Adrian Alexander’s review:
Seven-year-old Stefek lives in a small Polish town with his mother and his elder sister Elka. After running into a man whom he takes to be his father - who has left the family years ago - Stefek attempts to trick fate into bringing his parents back together.
So much for the plot, which is really not the important part of this wonderful little movie. Tricks is about many things: Life, summer, women, ambition, and most of all: Childhood. All those daily routines and idiosyncratic ideas that children develop and that most adults fail to comprehend, all the silly games and pastimes people play when there is nothing else to do - Tricks takes them seriously and depicts them with admirable earnestness.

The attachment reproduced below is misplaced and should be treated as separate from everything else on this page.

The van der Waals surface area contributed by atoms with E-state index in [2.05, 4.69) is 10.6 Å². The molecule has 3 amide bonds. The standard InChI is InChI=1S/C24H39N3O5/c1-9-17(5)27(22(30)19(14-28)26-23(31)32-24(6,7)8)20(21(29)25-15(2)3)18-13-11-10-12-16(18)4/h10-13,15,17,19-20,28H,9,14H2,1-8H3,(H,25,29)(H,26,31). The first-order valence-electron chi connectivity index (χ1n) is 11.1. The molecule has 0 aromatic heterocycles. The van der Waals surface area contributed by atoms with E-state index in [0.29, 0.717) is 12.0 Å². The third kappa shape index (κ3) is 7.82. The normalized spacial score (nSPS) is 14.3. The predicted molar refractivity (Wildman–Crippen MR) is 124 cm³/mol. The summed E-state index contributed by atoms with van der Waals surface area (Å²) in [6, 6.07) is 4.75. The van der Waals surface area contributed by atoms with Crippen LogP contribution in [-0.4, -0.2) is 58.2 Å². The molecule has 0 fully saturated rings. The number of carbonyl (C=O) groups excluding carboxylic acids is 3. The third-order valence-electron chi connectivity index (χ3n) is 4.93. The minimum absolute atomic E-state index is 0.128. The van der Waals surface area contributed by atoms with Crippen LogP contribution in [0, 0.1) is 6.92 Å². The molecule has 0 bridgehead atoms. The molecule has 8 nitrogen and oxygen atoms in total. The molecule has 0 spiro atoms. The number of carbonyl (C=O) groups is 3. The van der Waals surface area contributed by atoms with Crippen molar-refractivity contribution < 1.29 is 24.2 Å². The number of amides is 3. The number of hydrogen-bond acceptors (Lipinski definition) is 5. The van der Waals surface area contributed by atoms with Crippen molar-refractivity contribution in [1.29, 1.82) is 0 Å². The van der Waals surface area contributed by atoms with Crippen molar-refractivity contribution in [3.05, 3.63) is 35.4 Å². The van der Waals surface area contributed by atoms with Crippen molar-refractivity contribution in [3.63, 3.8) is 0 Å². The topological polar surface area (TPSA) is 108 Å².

It indulges in following Stefek going about his daily routines - hanging out at the station, wandering the tracks, going on motorcycle rides with Elka and her boyfriend, playing with toy soldiers... The movie's depiction of naive idleness and the peace therein is its strongest quality. These are people who know how to spend a warm summer's day on their own.
When the supposed father misses his train and gets stuck in town, he goes down to the river for a swim - what else are you going to do? Elka's boyfriend spends his days cruising around town with his mulleted homeboy, making up elaborate car metaphors about women. Everyone is following Stefek's example and putting their ambition on hold for a couple of sun-flooded days.
There is little drama in Tricks, but that is entirely forgiveable: This is a film about taking your time, and about letting things fall into place. The protagonists know that a conscious effort will be needed at one point in order to make a change - as exemplified by Elka's repeated attempts at getting a job interview. But then again, it is summer, and as long as that's true, life is just comfortable enough.